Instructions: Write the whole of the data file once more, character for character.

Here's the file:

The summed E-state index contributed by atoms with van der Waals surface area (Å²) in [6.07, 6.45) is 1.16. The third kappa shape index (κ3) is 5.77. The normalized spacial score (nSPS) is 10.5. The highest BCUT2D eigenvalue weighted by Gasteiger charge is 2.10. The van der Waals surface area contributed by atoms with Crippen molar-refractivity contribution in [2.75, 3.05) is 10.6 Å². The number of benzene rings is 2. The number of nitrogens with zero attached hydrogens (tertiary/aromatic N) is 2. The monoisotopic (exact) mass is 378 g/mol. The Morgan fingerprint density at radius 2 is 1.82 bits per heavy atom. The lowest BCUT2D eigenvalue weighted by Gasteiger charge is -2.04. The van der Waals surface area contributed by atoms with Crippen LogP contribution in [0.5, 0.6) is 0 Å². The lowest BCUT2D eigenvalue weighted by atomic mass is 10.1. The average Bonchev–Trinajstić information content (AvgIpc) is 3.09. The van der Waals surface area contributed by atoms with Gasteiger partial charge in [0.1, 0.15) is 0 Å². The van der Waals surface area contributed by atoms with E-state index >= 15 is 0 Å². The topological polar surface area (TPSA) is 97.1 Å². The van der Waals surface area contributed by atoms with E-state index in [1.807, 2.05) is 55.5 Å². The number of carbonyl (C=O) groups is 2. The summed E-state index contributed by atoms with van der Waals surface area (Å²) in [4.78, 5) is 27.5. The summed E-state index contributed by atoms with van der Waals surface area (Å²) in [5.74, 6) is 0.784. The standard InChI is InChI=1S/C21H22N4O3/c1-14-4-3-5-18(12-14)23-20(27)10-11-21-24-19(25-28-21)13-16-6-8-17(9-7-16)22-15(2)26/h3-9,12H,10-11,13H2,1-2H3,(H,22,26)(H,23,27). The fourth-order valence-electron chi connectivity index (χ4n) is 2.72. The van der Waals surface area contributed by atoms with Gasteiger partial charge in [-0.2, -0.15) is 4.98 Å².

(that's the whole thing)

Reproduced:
The summed E-state index contributed by atoms with van der Waals surface area (Å²) in [6.07, 6.45) is 1.16. The third kappa shape index (κ3) is 5.77. The normalized spacial score (nSPS) is 10.5. The highest BCUT2D eigenvalue weighted by Gasteiger charge is 2.10. The van der Waals surface area contributed by atoms with Crippen molar-refractivity contribution in [2.75, 3.05) is 10.6 Å². The number of benzene rings is 2. The number of nitrogens with zero attached hydrogens (tertiary/aromatic N) is 2. The monoisotopic (exact) mass is 378 g/mol. The Morgan fingerprint density at radius 2 is 1.82 bits per heavy atom. The lowest BCUT2D eigenvalue weighted by Gasteiger charge is -2.04. The van der Waals surface area contributed by atoms with Crippen LogP contribution in [0.5, 0.6) is 0 Å². The lowest BCUT2D eigenvalue weighted by atomic mass is 10.1. The average Bonchev–Trinajstić information content (AvgIpc) is 3.09. The van der Waals surface area contributed by atoms with Gasteiger partial charge in [0.1, 0.15) is 0 Å². The van der Waals surface area contributed by atoms with E-state index >= 15 is 0 Å². The topological polar surface area (TPSA) is 97.1 Å². The van der Waals surface area contributed by atoms with E-state index in [1.807, 2.05) is 55.5 Å². The number of carbonyl (C=O) groups is 2. The summed E-state index contributed by atoms with van der Waals surface area (Å²) in [4.78, 5) is 27.5. The summed E-state index contributed by atoms with van der Waals surface area (Å²) in [5.74, 6) is 0.784. The standard InChI is InChI=1S/C21H22N4O3/c1-14-4-3-5-18(12-14)23-20(27)10-11-21-24-19(25-28-21)13-16-6-8-17(9-7-16)22-15(2)26/h3-9,12H,10-11,13H2,1-2H3,(H,22,26)(H,23,27). The fourth-order valence-electron chi connectivity index (χ4n) is 2.72. The van der Waals surface area contributed by atoms with Gasteiger partial charge in [-0.2, -0.15) is 4.98 Å².